Beginning in the sixth century, the area that is now Scotland was divided into three areas: Pictland, a patchwork of small lordships in central Scotland; the Anglo-Saxon Kingdom of Northumbria, which had conquered southeastern Scotland; and Dál Riata, founded by settlers from Ireland, bringing Gaelic language and culture with them. These societies were based on the family unit and had sharp divisions in wealth, although the vast majority were poor and worked full-time in subsistence agriculture. The Picts kept slaves (mostly captured in war) through the ninth century.
Gaelic influence over Pictland and Northumbria was facilitated by the large number of Gaelic-speaking clerics working as missionaries. Operating in the sixth century on the island of Iona, Saint Columba was one of the earliest and best-known missionaries. The Vikings began to raid Scotland in the eighth century. Although the raiders sought slaves and luxury items, their main motivation was to acquire land. The oldest Norse settlements were in northwest Scotland, but they eventually conquered many areas along the coast. Old Norse entirely displaced Gaelic in the Northern Isles.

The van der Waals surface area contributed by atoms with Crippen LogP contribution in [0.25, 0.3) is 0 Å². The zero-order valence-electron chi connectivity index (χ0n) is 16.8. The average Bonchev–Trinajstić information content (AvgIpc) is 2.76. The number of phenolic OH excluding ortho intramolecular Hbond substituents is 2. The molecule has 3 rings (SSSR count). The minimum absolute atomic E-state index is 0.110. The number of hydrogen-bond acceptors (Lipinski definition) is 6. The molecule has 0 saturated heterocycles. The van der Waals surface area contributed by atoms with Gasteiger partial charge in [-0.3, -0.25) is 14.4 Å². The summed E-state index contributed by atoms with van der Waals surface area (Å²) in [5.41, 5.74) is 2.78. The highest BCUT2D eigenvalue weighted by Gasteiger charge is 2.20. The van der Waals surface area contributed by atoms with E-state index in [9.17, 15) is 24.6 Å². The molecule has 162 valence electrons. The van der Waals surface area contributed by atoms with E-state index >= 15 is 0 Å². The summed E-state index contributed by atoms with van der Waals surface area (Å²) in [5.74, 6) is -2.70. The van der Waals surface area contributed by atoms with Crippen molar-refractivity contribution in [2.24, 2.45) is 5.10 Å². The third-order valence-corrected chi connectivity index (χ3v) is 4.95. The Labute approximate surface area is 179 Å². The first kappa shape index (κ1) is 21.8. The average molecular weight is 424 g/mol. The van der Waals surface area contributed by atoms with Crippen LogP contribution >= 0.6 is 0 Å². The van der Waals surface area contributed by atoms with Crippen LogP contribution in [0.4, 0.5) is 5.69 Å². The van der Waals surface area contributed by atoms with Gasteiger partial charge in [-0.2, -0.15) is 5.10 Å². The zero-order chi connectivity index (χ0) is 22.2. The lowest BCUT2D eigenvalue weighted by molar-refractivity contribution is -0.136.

In the ninth century, the Norse threat allowed a Gael named Cináed mac Ailpín (Kenneth I) to seize power over Pictland, establishing a royal dynasty to which the modern monarchs trace their lineage, and marking the beginning of the end of Pictish culture. The kingdom of Cináed and his descendants, called Alba, was Gaelic in character but existed on the same area as Pictland. By the end of the tenth century, the Pictish language went extinct as its speakers shifted to Gaelic. From a base in eastern Scotland north of the River Forth and south of the River Spey, the kingdom expanded first southwards, into the former Northumbrian lands, and northwards into Moray. Around the turn of the millennium, there was a centralization in agricultural lands and the first towns began to be established.